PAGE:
Scientometrics of peer-reviewers – will they be finally recognized?

Since bibliometrics and scientometrics began to be studied as disciplines in their own right, concerns have surfaced about how to measure and evaluate the role of the peer-reviewer as well as the expressions of thanks and acknowledgements which are all part of the process which goes towards the preparation of a paper which is submitted for publication in a learned journal.

On 7th April, it was announced that ORCID (Open Researcher and Contributor ID) had commissioned CASRAI (Consortia Advancing Standards in Research Administration Information) to undertake a project to establish a standard methodology for acknowledging the work of peer-reviewers in the form of persistent identifiers which will allow retrieval and measurement. But before describing the project in detail, it is necessary to present the key players and outline the importance of this project.

Key Players

ORCID is a not-for-profit institution whose objective is the creation and maintenance of an international database of researchers in all subject areas, assigning them each a unique digital identifier. In this way it is possible to link research outputs with authors, grant agencies and the professional activities undertaken by authors. The ORCID identifier, in the same way as the ResearchID, can be integrated into a Web of Science¹ record, and many scientific journals are beginning to request that authors register with ORCID and include their personal identifier when submitting papers for publication.

CASRAI (Consortia Advancing Standards in Research Administration Information) is a not-for-profit organization established in Ontario, Canada, whose goal is the standardization of the data that researchers and funding institutions produce, with the objective of facilitating the interchange of information throughout the life-cycle of research activities.

The Project

The project owes its origin to the age-old problem of how to acknowledge peer-review activities in the ORCID database and how the data should also incorporate grant applications and workflows that occur as papers submitted for publication go through the peer-review process. To address this need, ORCID requested that CASRAI develop a standardization project, and this led to the creation of a working group which invited various members representing learned societies, publishers and international funding agencies. This working group must deliver a draft document for external assessment this coming June.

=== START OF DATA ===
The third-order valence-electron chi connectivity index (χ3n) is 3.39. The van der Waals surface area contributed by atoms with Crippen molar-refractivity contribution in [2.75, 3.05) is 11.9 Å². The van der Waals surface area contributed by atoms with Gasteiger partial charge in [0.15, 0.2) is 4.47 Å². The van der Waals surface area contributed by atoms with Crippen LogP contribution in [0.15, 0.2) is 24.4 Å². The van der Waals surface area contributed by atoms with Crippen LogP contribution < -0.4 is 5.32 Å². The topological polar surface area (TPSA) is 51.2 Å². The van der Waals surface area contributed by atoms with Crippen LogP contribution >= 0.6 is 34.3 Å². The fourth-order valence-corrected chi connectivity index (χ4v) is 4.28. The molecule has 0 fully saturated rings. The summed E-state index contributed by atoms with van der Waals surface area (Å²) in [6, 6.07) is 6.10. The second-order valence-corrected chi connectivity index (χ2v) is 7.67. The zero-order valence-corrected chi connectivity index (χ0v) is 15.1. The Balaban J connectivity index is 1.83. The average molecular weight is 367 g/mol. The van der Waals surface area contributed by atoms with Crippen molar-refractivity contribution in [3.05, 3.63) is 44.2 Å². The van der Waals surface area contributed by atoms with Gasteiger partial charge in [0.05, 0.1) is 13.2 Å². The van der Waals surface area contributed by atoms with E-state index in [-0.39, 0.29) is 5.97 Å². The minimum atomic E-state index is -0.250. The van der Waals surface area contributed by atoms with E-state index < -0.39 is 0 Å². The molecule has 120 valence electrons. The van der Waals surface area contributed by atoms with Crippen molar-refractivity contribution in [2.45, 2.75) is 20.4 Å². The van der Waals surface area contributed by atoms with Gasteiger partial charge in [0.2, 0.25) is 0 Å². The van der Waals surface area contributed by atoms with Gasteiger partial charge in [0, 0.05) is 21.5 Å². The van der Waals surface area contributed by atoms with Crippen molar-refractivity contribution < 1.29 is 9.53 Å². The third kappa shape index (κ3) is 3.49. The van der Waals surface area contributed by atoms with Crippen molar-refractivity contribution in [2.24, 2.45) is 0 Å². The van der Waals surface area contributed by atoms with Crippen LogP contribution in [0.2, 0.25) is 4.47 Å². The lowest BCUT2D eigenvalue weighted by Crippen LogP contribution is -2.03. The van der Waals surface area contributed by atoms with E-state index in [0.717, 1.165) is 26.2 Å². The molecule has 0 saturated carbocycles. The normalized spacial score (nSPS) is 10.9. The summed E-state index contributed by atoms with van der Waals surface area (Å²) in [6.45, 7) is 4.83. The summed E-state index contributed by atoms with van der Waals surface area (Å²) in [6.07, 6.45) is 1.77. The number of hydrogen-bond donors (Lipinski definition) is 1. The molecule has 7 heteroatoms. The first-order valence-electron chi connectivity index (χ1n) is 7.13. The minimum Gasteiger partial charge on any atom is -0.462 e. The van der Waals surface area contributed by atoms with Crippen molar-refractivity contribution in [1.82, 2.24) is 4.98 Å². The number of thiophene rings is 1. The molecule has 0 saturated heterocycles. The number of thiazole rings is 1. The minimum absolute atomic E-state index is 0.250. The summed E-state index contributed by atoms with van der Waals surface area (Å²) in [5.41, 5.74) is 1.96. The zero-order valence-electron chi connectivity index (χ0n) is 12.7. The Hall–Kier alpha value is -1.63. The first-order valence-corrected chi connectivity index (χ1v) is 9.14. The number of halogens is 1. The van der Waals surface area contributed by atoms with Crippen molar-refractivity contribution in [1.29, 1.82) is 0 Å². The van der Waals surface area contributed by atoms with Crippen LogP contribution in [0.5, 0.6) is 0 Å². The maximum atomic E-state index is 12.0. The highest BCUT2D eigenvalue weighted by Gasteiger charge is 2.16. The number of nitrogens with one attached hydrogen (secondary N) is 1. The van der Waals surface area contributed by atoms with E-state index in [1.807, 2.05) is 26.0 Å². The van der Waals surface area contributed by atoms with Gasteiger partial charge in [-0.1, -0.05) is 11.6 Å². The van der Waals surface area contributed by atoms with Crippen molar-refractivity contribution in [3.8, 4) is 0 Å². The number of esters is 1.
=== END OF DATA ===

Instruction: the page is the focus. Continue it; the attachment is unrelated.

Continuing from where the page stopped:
Among the major issues to be resolved by the working group are the following: (i) the evaluation of technology suitable for the identification and definition of the data elements which allow acknowledgement, (ii) the identification of options for the assignment of a persistent document identifier for the revision per se, and (iii) recommendations for the metadata structure that the citation should have.

These discussions are important because the peer-review community has always been concerned about how its role and the impact on professional development of the service it provides can be better recognized. A key problem requiring resolution is what should be the best way to accommodate the wide variety of peer-review activities, such as reviewing a conventional journal article, a grant request for a project, etc., and then how to register these activities under a common citation standard. Moreover, information relating to this activity should be registered by means of a persistent identifier which will allow the peer-reviewer to be linked with the documents worked on. In the future, this will permit the retrieval and compilation of scientometric or altmetric statistics, or similar ones by combining different variables with the names of the peer-reviewers.

F1000Research is an open access journal that is jointly managing the project with ORCID and which has begun to include the reviewer identifier in the articles published on its site. It should also be noted that the review process is completely open, with the names and reports of the peer-reviewers being published along with the article. The reports of the peer-reviewers are also assigned a DOI (Digital Object Identifier) so that they receive the credit they deserve for their work.


The importance of the project

Peer-review demands many hours of work that, by and large, is not publicly recognized. The quality of the peer-review service is fundamental to the process of research, especially as it relates to establishing reliability in scholarly communication. As Alice Meados states (2014), this is because in the last decade the scientific community, which has been witness to rapid changes with no end in sight, has not changed its perception of trust in the peer-review procedures, regardless of whether the journals are open access or commercial, or if the peer-review is double blind or open, if altmetric values are complied, or if plagiarism detection software is used.